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- Longlisted for the Wainwright Golden Beer Book Prize
21st-Century Yokel is not quite nature writing, not quite a family memoir, not quite a book about walking, not quite a collection of humorous essays, but a bit of all five.
Thick with owls and badgers, oak trees and wood piles, scarecrows and ghosts, and Tom Cox's loud and excitable dad, 21st-Century Yokel is full of the folklore of several counties the ancient kind and the everyday variety as well as wild places, mystical spots and curious objects. Emerging from this focus on the detail are themes that are broader and bigger and more important than ever.
Tom's writing treads a new path, one that has a lot in common with a rambling country walk; it's bewitched by fresh air and big skies, intrepid in minor ways, haunted by weather and old stories and the spooky edges of the outdoors, restless and prone to a few detours, but it always reaches its destination in the end.
Tom Cox lives in Devon. A one-time music journalist he is the author of the Sunday Times bestselling The Good, the Bad and the Furry and the William Hill Sports Book longlisted Bring Me The Head of Sergio Garcia. Help the Witch, a collection of folk ghost stories, will be published in October 2019.
"Tom Cox is an enchanting companion in this modern romp through treasured landscapes. I laughed and learned on every page."
– Tristan Gooley, author of The Natural Navigator and The Walker's Guide to Outdoor Clues and Signs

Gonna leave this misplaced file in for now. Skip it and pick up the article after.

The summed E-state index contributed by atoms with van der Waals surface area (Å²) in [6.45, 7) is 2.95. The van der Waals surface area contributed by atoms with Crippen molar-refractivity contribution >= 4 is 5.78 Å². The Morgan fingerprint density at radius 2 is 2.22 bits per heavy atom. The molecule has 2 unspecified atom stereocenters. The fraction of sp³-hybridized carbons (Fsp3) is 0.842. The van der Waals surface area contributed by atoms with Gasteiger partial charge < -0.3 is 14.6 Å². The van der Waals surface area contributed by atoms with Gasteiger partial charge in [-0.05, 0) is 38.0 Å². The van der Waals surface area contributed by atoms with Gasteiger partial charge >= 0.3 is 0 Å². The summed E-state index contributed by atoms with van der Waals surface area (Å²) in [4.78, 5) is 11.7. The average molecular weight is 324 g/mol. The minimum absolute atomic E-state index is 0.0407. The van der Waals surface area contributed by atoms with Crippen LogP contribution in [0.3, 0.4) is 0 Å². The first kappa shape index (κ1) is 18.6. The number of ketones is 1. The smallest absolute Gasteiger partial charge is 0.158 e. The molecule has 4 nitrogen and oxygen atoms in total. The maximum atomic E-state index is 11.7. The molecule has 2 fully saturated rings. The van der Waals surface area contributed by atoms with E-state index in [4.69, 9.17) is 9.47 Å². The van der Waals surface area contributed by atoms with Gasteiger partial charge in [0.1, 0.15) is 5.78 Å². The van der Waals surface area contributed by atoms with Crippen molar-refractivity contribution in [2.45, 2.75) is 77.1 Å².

"A rich, strange, oddly glorious brew [...] Cox's writing is loose-limbed, engaging and extremely funny, and time spent in his company is time very pleasantly spent."
"A wonderful, witty and moving collection of essays that, together, meander somewhere between nature writing, memoir and quiet polemic. As ever, Tom Cox's musing and meditations are profound and playful; reflective and seriously readable, riffing on the difficulties of locating bat detectors in Argos one moment and painting heartbreaking eulogies to his Nan the next. A storyteller in entrancing form."
– Rob Cowen, author of Common Ground
"Like a British David Sedaris dedicated to a rural way of life, Tom Cox crafts funny and poignant stories out of observations and interactions – except his observations are of trees and his interactions are with squirrels."
– AV Club
"A hybrid of nature writing, memoir, and social history, it rambles, leisurely, through the English countryside, often pausing to ponder the relationship between people and place"